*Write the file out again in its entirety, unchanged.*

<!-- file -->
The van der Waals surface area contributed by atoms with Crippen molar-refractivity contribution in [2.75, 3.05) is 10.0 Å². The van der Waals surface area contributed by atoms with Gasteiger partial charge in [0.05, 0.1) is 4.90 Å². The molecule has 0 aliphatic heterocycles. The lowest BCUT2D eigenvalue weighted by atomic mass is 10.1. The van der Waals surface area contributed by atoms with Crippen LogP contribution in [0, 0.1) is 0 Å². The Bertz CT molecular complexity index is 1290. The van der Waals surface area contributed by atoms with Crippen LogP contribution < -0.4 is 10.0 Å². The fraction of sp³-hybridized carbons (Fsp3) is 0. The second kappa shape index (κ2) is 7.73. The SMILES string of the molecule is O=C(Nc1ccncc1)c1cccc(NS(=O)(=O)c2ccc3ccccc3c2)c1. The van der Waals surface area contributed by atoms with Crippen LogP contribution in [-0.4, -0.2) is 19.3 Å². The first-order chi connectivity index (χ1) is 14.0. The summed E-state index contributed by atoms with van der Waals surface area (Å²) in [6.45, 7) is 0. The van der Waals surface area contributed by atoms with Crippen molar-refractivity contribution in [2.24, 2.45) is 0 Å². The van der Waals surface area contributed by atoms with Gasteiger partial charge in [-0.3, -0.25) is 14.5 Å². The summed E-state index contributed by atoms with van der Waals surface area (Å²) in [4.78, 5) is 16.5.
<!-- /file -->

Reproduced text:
The van der Waals surface area contributed by atoms with Crippen molar-refractivity contribution in [2.75, 3.05) is 10.0 Å². The van der Waals surface area contributed by atoms with Gasteiger partial charge in [0.05, 0.1) is 4.90 Å². The molecule has 0 aliphatic heterocycles. The lowest BCUT2D eigenvalue weighted by atomic mass is 10.1. The van der Waals surface area contributed by atoms with Crippen LogP contribution in [0, 0.1) is 0 Å². The Bertz CT molecular complexity index is 1290. The van der Waals surface area contributed by atoms with Crippen LogP contribution < -0.4 is 10.0 Å². The fraction of sp³-hybridized carbons (Fsp3) is 0. The second kappa shape index (κ2) is 7.73. The SMILES string of the molecule is O=C(Nc1ccncc1)c1cccc(NS(=O)(=O)c2ccc3ccccc3c2)c1. The van der Waals surface area contributed by atoms with Crippen LogP contribution in [-0.4, -0.2) is 19.3 Å². The first-order chi connectivity index (χ1) is 14.0. The summed E-state index contributed by atoms with van der Waals surface area (Å²) in [6.45, 7) is 0. The van der Waals surface area contributed by atoms with Crippen molar-refractivity contribution in [2.24, 2.45) is 0 Å². The van der Waals surface area contributed by atoms with Gasteiger partial charge in [-0.3, -0.25) is 14.5 Å². The summed E-state index contributed by atoms with van der Waals surface area (Å²) in [4.78, 5) is 16.5.